Psychology is the methodical study of peoples’ manners, influence and perception. This means that psychologists are interested in reasons behind certain behaviours patterns and individuals’ feelings. Additionally, they are interested in factors that influence these human processes. Consequently, multicultural psychology refers to analysis of the effects that culture has on individuals’ actions, thoughts and feelings. It is the systematic analysis of actions, cognition and change in situations where individuals of different cultural backgrounds interact (Hall, 2009). New trends in multicultural psychology have developed. Some of the latest trends include theoretical perspectives used and applications of multicultural psychology as a discipline.
New trends in multicultural psychology have developed in the approaches used in studies. The use of emic and etic approaches has dominated multicultural psychology. These two form the basis of trait approach. However, recent trends have developed. The different approaches include cognitive-constructivist and dynamic constructivist approaches.
Cognitive psychology forms the basis of cognitive-constructivist approach. It focuses on knowledge structures that direct individuals’ judgement, decisions and behaviours. According to this approach, knowledge structures are embedded in some cultural context. Emic and etic promote better understanding of the roles of knowledge structures. Differences in culture rise from differences in underlying theories and mental models and other knowledge theories (Mio, Barker-Hackett & Tumambing, 2012). This enables individuals of diverse cultural backgrounds to know each other better. This is because context guides actions.
The dynamic constructivist system includes emic and etic methods plus public and private understandings to culture. Culture is a loose network of sphere-specific knowledge structures. Secondly, people can take over one cultural meaning structure. However, only a single meaning structure guides cognitive at a given time (Berry, 2011). Cultural symbols trigger matching cultural meaning structures. Socially shared self-evident assumptions explain cultural differences according to this theory. Thus, through this approach, links between cultural theoretical perspectives and ecocultural are established. Hence, historical and cultural backgrounds provide an explanation for individual competence. The ability of culture to impact on cognition of a specific social circumstance depends on availability, accessibility and applicability of relevant shared assumptions in the situation. Through this approach, symbols enable better understanding of interactions in the society. These new approaches provide a complete understanding of interactions in the society than the previous approaches.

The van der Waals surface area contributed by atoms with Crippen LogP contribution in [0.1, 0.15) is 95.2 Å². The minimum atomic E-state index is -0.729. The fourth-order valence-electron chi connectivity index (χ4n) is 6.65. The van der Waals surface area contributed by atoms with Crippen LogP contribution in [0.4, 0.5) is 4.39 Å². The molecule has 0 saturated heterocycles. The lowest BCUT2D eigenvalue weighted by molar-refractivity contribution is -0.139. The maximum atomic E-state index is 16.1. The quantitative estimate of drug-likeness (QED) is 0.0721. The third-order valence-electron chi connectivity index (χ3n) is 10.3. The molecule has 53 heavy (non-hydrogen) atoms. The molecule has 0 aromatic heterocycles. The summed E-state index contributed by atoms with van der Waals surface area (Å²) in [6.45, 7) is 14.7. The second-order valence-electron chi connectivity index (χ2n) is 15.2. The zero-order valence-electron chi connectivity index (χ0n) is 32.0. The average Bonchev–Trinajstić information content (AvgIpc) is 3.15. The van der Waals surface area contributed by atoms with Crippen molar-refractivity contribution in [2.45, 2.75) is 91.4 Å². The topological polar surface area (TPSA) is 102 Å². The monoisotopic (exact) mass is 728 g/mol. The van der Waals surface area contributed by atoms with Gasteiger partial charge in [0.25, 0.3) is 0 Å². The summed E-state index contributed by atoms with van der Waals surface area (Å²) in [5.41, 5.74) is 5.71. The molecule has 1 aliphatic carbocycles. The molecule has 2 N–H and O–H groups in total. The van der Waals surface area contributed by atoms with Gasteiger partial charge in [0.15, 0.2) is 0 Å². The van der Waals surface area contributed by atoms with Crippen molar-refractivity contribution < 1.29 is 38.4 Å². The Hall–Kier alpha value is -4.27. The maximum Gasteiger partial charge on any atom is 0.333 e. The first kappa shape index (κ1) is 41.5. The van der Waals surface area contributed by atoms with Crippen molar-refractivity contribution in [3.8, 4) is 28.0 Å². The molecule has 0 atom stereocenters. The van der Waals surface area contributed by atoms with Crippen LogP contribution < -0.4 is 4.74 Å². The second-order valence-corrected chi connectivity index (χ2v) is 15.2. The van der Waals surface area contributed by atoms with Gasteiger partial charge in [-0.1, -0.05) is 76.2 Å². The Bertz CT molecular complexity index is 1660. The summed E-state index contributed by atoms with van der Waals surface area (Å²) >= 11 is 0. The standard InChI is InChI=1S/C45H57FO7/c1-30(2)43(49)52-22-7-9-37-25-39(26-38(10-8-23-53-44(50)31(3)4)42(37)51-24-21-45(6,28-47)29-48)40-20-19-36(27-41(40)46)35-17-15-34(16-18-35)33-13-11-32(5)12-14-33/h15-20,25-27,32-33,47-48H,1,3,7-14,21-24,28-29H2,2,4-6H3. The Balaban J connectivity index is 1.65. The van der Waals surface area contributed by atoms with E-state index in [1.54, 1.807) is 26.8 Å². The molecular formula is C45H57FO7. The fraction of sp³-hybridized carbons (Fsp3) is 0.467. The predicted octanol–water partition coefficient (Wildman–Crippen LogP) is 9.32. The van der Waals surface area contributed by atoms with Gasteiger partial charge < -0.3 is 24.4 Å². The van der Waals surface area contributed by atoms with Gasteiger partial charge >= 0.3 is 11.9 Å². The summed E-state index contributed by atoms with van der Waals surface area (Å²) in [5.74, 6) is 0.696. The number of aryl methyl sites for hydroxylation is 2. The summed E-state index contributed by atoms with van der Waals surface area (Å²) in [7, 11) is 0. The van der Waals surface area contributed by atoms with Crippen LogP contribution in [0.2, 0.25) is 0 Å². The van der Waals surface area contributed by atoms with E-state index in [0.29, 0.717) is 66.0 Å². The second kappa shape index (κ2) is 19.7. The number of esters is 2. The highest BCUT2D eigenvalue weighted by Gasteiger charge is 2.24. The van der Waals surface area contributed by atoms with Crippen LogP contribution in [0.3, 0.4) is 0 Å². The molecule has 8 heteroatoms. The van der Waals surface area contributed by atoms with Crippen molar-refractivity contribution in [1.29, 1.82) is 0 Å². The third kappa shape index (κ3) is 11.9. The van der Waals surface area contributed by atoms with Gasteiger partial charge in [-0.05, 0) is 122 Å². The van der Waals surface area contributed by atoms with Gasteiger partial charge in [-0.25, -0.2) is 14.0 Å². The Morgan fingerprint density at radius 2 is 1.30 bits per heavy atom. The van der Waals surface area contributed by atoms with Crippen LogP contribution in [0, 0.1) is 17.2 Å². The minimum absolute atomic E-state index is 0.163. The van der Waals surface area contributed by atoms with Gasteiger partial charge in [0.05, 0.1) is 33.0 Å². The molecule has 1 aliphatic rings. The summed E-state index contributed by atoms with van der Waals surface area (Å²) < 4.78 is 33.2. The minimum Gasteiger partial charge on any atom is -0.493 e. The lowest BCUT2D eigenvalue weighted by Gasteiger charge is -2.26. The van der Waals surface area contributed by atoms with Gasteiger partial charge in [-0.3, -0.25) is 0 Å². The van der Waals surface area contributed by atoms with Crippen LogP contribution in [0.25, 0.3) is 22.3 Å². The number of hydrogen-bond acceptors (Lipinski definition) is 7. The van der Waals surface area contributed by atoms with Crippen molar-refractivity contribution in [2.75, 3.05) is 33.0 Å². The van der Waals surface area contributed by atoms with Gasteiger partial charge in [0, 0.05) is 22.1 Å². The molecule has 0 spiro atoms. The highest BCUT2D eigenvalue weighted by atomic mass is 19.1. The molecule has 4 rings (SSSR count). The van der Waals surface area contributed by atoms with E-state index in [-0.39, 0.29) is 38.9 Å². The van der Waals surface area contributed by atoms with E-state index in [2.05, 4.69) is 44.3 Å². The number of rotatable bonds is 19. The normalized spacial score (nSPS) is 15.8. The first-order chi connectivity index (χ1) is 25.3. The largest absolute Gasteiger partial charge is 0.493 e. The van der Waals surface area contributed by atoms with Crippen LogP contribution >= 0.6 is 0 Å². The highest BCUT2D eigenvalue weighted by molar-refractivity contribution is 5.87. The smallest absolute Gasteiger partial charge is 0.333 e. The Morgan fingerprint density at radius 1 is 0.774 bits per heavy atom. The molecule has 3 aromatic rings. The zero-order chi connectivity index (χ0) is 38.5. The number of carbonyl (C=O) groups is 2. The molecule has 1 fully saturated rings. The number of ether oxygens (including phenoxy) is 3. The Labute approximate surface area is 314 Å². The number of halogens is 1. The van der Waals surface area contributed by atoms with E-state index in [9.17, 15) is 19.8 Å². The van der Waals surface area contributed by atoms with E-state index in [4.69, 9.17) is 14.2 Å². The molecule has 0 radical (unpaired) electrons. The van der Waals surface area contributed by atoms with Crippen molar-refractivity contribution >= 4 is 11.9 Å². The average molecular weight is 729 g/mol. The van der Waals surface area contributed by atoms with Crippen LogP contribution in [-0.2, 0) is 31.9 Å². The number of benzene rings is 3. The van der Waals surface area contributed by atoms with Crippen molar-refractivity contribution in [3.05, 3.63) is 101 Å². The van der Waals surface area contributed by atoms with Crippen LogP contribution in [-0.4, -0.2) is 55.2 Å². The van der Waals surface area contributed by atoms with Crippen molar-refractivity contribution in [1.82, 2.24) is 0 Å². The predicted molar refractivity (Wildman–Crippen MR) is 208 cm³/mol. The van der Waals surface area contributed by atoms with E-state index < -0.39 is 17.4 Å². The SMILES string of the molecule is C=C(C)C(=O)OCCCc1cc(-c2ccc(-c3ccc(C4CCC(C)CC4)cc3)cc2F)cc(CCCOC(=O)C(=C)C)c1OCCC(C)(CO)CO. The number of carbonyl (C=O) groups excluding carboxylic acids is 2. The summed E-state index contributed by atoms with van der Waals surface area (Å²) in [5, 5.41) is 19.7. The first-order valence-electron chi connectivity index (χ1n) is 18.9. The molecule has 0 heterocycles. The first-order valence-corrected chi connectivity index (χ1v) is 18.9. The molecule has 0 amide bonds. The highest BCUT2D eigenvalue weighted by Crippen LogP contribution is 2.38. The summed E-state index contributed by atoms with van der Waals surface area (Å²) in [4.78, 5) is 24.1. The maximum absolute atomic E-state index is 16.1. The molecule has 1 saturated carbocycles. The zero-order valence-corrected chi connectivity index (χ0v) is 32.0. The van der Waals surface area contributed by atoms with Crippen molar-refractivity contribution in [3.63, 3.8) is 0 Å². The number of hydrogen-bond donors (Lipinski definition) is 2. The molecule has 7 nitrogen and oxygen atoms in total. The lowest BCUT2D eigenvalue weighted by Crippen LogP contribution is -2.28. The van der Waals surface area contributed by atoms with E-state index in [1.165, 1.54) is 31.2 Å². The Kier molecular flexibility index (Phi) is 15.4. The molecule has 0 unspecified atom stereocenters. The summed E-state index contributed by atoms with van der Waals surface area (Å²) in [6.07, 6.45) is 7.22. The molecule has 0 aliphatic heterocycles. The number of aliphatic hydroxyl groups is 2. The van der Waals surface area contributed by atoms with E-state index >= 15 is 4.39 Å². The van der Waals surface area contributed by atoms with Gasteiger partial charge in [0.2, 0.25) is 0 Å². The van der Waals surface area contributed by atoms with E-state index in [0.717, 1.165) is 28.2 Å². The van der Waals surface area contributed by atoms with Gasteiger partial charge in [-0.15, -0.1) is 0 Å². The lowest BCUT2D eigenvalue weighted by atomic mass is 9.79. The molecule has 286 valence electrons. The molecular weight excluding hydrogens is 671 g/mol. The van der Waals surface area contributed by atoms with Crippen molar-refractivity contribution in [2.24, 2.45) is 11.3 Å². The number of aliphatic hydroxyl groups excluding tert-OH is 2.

The other new direction that has developed in multicultural psychology is in its application. The number of fields in which it is applicable has increased significantly. It is appropriate in various fields such as in the selection of workers and training. Moreover, it is helpful in motivation of workers and resolution of organizational conflicts. Globalization and information technology has resulted to the promotion of culturally diverse job teams. This has forced organizations to use multicultural psychology in selecting workers (Hall, 2005). Employees’ previous actions, performance and achievements usually guide decisions when choosing employees for assignments overseas. The management assume that a competent employee at home is likely to be suitable abroad too. This has also been of immense interest to researchers in recent years. In the selection of workers, intercultural competencies are also taken in to consideration. Intercultural training and support are essential for expatriates.
Furthermore, multicultural psychology forms the basis of performance management in some organizations. Organizational cultures can be either individualist or collectivist in nature. These guide other activities in organizations such as promotions, loyalty and feedback methods. Training and support of expatriates have the ability to enhance the relationship between workers of diverse cultural backgrounds. The workers will have a better understanding of the actions of each other.
Berry, J. W. (2011). Cross-cultural psychology: Research and applications. Cambridge: Cambridge University Press.
Hall, G. C. N. (2009). Multicultural psychology. Boston: Prentice Hall.
Hall, L. E. (2005). Dictionary of multicultural psychology: Issues, terms, and concepts. Thousand Oaks: Sage.
Mio, S. Barker-Hackett, L. & Tumambing, J. (2012). Multicultural psychology: Understanding our diverse communities. New York: Oxford University Press.